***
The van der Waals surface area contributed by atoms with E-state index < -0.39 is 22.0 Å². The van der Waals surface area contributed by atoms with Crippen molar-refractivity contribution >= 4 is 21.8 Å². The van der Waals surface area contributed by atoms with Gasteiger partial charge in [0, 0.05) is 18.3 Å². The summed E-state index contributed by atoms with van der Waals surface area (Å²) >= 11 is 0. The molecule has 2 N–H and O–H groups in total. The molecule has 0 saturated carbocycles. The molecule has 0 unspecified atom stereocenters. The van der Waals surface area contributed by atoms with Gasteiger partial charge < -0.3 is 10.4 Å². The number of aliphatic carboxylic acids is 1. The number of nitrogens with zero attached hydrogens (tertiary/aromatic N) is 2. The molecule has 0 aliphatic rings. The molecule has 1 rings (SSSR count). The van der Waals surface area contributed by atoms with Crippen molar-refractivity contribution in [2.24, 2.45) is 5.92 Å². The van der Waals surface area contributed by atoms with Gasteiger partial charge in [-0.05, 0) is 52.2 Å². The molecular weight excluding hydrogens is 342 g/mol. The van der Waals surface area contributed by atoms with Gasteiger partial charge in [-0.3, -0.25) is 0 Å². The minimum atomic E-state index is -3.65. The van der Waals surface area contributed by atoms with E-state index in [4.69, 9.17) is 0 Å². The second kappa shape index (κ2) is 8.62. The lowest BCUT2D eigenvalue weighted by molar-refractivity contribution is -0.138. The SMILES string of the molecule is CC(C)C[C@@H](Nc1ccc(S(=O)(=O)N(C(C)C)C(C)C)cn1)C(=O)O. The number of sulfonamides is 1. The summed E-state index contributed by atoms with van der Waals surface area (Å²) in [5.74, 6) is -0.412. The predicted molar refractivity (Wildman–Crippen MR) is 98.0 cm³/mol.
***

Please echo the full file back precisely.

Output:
The van der Waals surface area contributed by atoms with E-state index < -0.39 is 22.0 Å². The van der Waals surface area contributed by atoms with Crippen molar-refractivity contribution >= 4 is 21.8 Å². The van der Waals surface area contributed by atoms with Gasteiger partial charge in [0, 0.05) is 18.3 Å². The summed E-state index contributed by atoms with van der Waals surface area (Å²) >= 11 is 0. The molecule has 2 N–H and O–H groups in total. The molecule has 0 saturated carbocycles. The molecule has 0 unspecified atom stereocenters. The van der Waals surface area contributed by atoms with Gasteiger partial charge < -0.3 is 10.4 Å². The number of aliphatic carboxylic acids is 1. The number of nitrogens with zero attached hydrogens (tertiary/aromatic N) is 2. The molecule has 0 aliphatic rings. The molecule has 1 rings (SSSR count). The van der Waals surface area contributed by atoms with Crippen molar-refractivity contribution in [2.24, 2.45) is 5.92 Å². The van der Waals surface area contributed by atoms with Gasteiger partial charge in [-0.05, 0) is 52.2 Å². The molecular weight excluding hydrogens is 342 g/mol. The van der Waals surface area contributed by atoms with Gasteiger partial charge in [-0.3, -0.25) is 0 Å². The minimum atomic E-state index is -3.65. The van der Waals surface area contributed by atoms with E-state index in [4.69, 9.17) is 0 Å². The second kappa shape index (κ2) is 8.62. The lowest BCUT2D eigenvalue weighted by molar-refractivity contribution is -0.138. The SMILES string of the molecule is CC(C)C[C@@H](Nc1ccc(S(=O)(=O)N(C(C)C)C(C)C)cn1)C(=O)O. The number of sulfonamides is 1. The summed E-state index contributed by atoms with van der Waals surface area (Å²) in [5.74, 6) is -0.412. The predicted molar refractivity (Wildman–Crippen MR) is 98.0 cm³/mol.